Amendments to the Education Act. Another bill recently introduced in the Federation Council is motivated by the same need to counter the “noxious influence of the West.” If it passes, awareness-raising will become mandatory for registration with state agencies, further complicating universities’ international communication.

The demands of the Nikulinskaya Inter-District Attorney’s Office. The full list of what state agencies consider a threat to national security was unexpectedly made public in the controversial demand of the Nikulinskaya Inter-District Attorney’s Office to the rector of the Russian Academy of National Economy and Public Administration, Vladimir Mau. The DA’s Office required Mau to provide, among other things (a more detailed list is available on our blog):

  • instances of students’ opposition activities;
  • contacts with “undesirable” international organizations;
  • information about international conferences and roundtables “discrediting the country’s leadership and its policies;” and
  • detection of “pro-American influence groups.”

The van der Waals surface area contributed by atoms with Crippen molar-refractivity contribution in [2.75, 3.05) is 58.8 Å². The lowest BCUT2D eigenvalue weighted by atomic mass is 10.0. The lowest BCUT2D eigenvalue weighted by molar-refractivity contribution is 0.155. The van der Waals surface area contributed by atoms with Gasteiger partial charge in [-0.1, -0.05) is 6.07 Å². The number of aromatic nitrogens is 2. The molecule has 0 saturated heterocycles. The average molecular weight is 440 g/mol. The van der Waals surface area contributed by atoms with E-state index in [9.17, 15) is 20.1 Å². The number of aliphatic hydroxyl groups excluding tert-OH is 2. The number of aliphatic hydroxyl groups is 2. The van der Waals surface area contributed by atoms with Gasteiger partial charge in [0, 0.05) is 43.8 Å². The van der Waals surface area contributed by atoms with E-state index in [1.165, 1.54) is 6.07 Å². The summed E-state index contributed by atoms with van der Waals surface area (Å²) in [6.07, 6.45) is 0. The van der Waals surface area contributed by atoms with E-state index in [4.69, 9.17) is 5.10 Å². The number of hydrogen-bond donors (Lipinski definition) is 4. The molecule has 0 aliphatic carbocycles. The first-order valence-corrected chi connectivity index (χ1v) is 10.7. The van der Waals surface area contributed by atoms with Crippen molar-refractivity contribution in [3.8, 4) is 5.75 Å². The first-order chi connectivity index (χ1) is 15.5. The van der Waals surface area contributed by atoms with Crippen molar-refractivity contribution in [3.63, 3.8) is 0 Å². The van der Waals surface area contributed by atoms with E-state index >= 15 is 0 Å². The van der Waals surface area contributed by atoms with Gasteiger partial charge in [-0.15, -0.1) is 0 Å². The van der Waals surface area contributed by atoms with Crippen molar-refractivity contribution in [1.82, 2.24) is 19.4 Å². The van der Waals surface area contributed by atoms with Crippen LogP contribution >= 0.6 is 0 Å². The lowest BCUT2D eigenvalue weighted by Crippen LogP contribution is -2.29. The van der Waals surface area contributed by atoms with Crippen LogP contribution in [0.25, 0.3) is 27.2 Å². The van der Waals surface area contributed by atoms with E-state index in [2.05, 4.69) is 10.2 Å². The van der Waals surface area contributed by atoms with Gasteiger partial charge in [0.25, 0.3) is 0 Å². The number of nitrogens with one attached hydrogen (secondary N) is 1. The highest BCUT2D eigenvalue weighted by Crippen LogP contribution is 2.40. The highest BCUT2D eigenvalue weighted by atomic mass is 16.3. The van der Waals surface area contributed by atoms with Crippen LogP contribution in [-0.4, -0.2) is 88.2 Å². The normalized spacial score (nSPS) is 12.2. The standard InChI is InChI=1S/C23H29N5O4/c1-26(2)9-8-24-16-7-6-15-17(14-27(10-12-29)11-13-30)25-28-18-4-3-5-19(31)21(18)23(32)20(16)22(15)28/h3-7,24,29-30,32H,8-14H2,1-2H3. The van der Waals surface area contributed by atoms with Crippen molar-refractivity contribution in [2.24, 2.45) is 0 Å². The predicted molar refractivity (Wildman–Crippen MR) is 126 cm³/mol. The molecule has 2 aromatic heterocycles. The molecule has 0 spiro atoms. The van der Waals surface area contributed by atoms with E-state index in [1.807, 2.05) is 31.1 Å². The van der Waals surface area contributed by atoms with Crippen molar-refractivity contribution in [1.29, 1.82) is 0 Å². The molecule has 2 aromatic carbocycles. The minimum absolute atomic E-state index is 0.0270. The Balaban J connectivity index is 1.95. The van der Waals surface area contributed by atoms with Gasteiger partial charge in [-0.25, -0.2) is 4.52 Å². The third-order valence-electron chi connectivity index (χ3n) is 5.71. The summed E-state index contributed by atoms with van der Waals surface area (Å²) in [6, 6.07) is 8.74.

The above list details just a few of the signs that the government is obviously attempting to reinstate to some degree the Soviet practice of control over science and education.


The Year of Politicizing History

An obvious return to the Soviet practice of control over science and education, with its characteristic “ideological wars,” is also happening outside the security sphere. It is taking place in history and mnemopolitics in general.

The adoption of new constitutional amendments has led, among other things, to the appearance of the following article:

 “diminishing the significance of the people’s heroism in defending the Fatherland is not permitted.”